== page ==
The Modern Money Network (“MMN”) aims to bring accurate and accessible knowledge of monetary and financial systems to the broader public.

Our symposia bring together students, scholars, professionals and members of the public to discuss, debate and refine ideas about money. Our work combines insights from a range of fields, including law, political economy, finance, history, sociology, anthropology, technology and systems theory.

Our first two seminars, The Historical Evolution of Money and Debt and Governments Are Not Households, are a good introduction to the economic concepts our network promotes.



Conversations & debates between experts from a range of disciplines.

Topic Directory

Monetary & financial concepts explained, with annotated reading lists & other media.


Bibliography of works relevant to the Modern Money Network’s research interests.


Mission & Values

Why we exist, and what we care about.

Upcoming Events

Calendar of chapter meetings & symposia.


How the MMN is structured & governed.


Frequently Asked Questions



Help keep us going.

What is money?

How does money work?

We approach macroeconomic issues as legal realists, asking two critical questions: What is money? and How does money work? Our symposia and learning materials promote the insight that the US Government, along with other governments with fiat currencies and floating exchange rates, cannot “go broke.” That is, such governments face price stability constraints, but not solvency constraints per se. Thus there is no macroeconomic reason for current austerity measures.

Modern Money for Public Purpose

We are committed to the creation and improvement of monetary and financial institutions governed by the public and directed in support of public purpose. We believe in the universal, enforceable and inalienable right of every person to participate in economic life in a manner consistent with basic principles of justice, fairness, equality and dignity.

Who We Are

Student-run and student-conceived, the Modern Money Network welcomes all who are curious about how money works, and how our monetary and financial systems can be improved. Our network includes students, scholars, lawyers, artists, & technologists.



Local Events, Global Learning


The MMx initiative (inspired by the TEDx model) supports network participants and institutional affiliates to develop, organize, publicize and share local learning events, including seminars, debates, panels and reading groups.


Guaranteed Income or Employment

Economic Rights for the 21st Century
Mar 8, 2013

A look at the social, political and economic justifications for the legal right to work or income, as well as historical examples of direct public employment programs.


Rent-seeking, Instability and Fraud

Challenges for Financial Reform
Feb 26, 2013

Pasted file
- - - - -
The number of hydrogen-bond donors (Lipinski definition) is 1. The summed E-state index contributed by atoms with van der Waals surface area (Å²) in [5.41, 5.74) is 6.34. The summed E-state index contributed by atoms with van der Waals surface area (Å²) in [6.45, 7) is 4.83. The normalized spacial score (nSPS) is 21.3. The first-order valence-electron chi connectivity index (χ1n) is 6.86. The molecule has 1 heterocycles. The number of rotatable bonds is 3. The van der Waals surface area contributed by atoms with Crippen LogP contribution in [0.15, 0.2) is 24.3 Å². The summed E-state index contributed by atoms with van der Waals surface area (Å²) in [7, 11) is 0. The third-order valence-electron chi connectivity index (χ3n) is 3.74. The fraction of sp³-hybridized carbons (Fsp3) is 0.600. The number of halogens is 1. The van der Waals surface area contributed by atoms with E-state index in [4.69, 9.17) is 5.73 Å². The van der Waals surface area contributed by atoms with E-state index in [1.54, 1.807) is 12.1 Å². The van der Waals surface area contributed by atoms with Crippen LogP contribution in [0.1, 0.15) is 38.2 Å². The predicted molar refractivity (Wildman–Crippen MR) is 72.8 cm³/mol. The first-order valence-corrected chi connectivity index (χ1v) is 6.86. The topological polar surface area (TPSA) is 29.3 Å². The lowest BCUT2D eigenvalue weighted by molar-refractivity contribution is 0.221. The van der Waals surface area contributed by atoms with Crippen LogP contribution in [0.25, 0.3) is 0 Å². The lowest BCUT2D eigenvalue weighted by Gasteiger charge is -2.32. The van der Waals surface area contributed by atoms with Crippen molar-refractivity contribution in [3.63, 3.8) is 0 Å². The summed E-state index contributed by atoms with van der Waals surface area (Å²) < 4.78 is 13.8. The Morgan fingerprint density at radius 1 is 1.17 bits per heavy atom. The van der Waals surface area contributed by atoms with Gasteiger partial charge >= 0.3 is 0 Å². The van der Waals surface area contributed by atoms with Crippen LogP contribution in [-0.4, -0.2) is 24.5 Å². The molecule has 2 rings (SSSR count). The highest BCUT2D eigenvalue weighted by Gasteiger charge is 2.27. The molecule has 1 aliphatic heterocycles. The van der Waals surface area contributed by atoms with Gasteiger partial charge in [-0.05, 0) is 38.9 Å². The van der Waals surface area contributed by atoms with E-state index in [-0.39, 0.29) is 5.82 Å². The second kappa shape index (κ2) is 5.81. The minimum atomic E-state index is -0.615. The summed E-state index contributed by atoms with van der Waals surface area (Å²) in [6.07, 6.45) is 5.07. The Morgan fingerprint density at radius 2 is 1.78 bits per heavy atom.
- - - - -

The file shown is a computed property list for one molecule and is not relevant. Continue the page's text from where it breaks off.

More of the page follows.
This seminar will explore how financial sector innovation and regulatory structures affect inequality, macroeconomic fragility and white collar crime.


Independence or Marriage?

Interactions Between Monetary and Fiscal Policy
Feb 8, 2013

This seminar examines the legal and operational relationship between central banks and treasury departments


Money, Democracy and the Constitution

Revolutionary Experience in the United States
Jan 25, 2013

This seminar explores the relationship between money and the legal formation of the modern liberal capitalist state, with a particular emphasis on the pre-Revolutionary and early United States. In contrast to conventional economic narratives that cast money as lubrication for existing forms of exchange, this event highlights the legal and political origins of our modern monetary system, and traces the influence of those forces on the shape of the modern economy.


Debt, Deficits or Unemployment

Identifying Real Threats to Growth
Nov 13, 2012

This seminar explores the intersection between the real and monetary (or nominal) economy. It addresses the relationship between money and economic growth, and explores popular misconceptions surrounding the “sustainability” of government deficits, national debt and trade deficits for developed and developing nations.


Design Defects and Policy Failures

An Institutional Analysis of the Eurozone Crisis
Oct 5, 2012

This seminar offers a diagnosis of the current European debt crisis that traces its origins to inherent flaws in the legal and institutional design of the Eurozone.


Governments Are Not Households

Implications of Monetary Sovereignty & Stock-Flow Consistent Accounting
Sep 25, 2012

This seminar will examine the legal and institutional structure of the current global monetary system, with a particular emphasis on the economic freedoms afforded to nations such as the U.S., U.K., Japan, Canada and Australia that use a non-convertible fiat currency with a floating exchange rate.


The Historical Evolution of Money and Debt

Sep 11, 2012

This seminar will explore the social structures that have historically underpinned debt and money systems, and apply insights gleamed from them to our contemporary economic problems.


Modern Money & Public Purpose

This seminar series introduces a new economic narrative, in which societies use their monetary systems in a democratic way to achieve full employment and promote public purpose.


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